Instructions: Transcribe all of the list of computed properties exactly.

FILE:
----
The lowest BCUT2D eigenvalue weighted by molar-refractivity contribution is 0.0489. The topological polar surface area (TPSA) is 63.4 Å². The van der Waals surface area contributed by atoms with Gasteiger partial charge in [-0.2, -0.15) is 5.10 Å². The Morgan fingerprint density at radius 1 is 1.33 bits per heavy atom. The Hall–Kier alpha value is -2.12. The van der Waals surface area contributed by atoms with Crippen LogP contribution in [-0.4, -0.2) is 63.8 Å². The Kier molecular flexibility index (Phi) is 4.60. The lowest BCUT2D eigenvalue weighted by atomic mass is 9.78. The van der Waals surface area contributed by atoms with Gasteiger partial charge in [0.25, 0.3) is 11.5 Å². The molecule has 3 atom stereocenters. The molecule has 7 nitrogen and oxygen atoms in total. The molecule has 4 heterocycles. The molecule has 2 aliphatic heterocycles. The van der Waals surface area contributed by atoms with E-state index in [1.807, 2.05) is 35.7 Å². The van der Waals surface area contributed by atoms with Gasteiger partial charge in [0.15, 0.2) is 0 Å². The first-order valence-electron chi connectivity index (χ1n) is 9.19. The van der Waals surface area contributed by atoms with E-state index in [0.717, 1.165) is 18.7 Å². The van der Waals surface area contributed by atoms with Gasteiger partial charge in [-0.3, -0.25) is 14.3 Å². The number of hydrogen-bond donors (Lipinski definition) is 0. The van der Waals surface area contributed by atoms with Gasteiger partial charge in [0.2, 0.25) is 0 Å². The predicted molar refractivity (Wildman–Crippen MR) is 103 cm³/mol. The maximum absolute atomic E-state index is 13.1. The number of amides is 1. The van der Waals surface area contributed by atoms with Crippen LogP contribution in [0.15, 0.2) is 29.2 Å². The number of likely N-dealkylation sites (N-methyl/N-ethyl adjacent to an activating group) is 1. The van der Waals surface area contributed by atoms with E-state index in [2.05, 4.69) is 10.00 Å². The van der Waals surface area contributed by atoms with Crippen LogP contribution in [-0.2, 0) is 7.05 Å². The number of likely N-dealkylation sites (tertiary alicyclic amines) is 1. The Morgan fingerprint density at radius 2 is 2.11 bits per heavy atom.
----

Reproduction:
The lowest BCUT2D eigenvalue weighted by molar-refractivity contribution is 0.0489. The topological polar surface area (TPSA) is 63.4 Å². The van der Waals surface area contributed by atoms with Gasteiger partial charge in [-0.2, -0.15) is 5.10 Å². The Morgan fingerprint density at radius 1 is 1.33 bits per heavy atom. The Hall–Kier alpha value is -2.12. The van der Waals surface area contributed by atoms with Crippen LogP contribution in [-0.4, -0.2) is 63.8 Å². The Kier molecular flexibility index (Phi) is 4.60. The lowest BCUT2D eigenvalue weighted by atomic mass is 9.78. The van der Waals surface area contributed by atoms with Gasteiger partial charge in [0.25, 0.3) is 11.5 Å². The molecule has 3 atom stereocenters. The molecule has 7 nitrogen and oxygen atoms in total. The molecule has 4 heterocycles. The molecule has 2 aliphatic heterocycles. The van der Waals surface area contributed by atoms with E-state index in [1.807, 2.05) is 35.7 Å². The van der Waals surface area contributed by atoms with Gasteiger partial charge in [0.15, 0.2) is 0 Å². The first-order valence-electron chi connectivity index (χ1n) is 9.19. The van der Waals surface area contributed by atoms with E-state index in [0.717, 1.165) is 18.7 Å². The van der Waals surface area contributed by atoms with Gasteiger partial charge in [-0.3, -0.25) is 14.3 Å². The number of hydrogen-bond donors (Lipinski definition) is 0. The van der Waals surface area contributed by atoms with Gasteiger partial charge in [0.2, 0.25) is 0 Å². The predicted molar refractivity (Wildman–Crippen MR) is 103 cm³/mol. The maximum absolute atomic E-state index is 13.1. The number of amides is 1. The van der Waals surface area contributed by atoms with Crippen LogP contribution in [0.15, 0.2) is 29.2 Å². The number of likely N-dealkylation sites (N-methyl/N-ethyl adjacent to an activating group) is 1. The van der Waals surface area contributed by atoms with E-state index in [2.05, 4.69) is 10.00 Å². The van der Waals surface area contributed by atoms with Crippen LogP contribution in [-0.2, 0) is 7.05 Å². The number of likely N-dealkylation sites (tertiary alicyclic amines) is 1. The Morgan fingerprint density at radius 2 is 2.11 bits per heavy atom.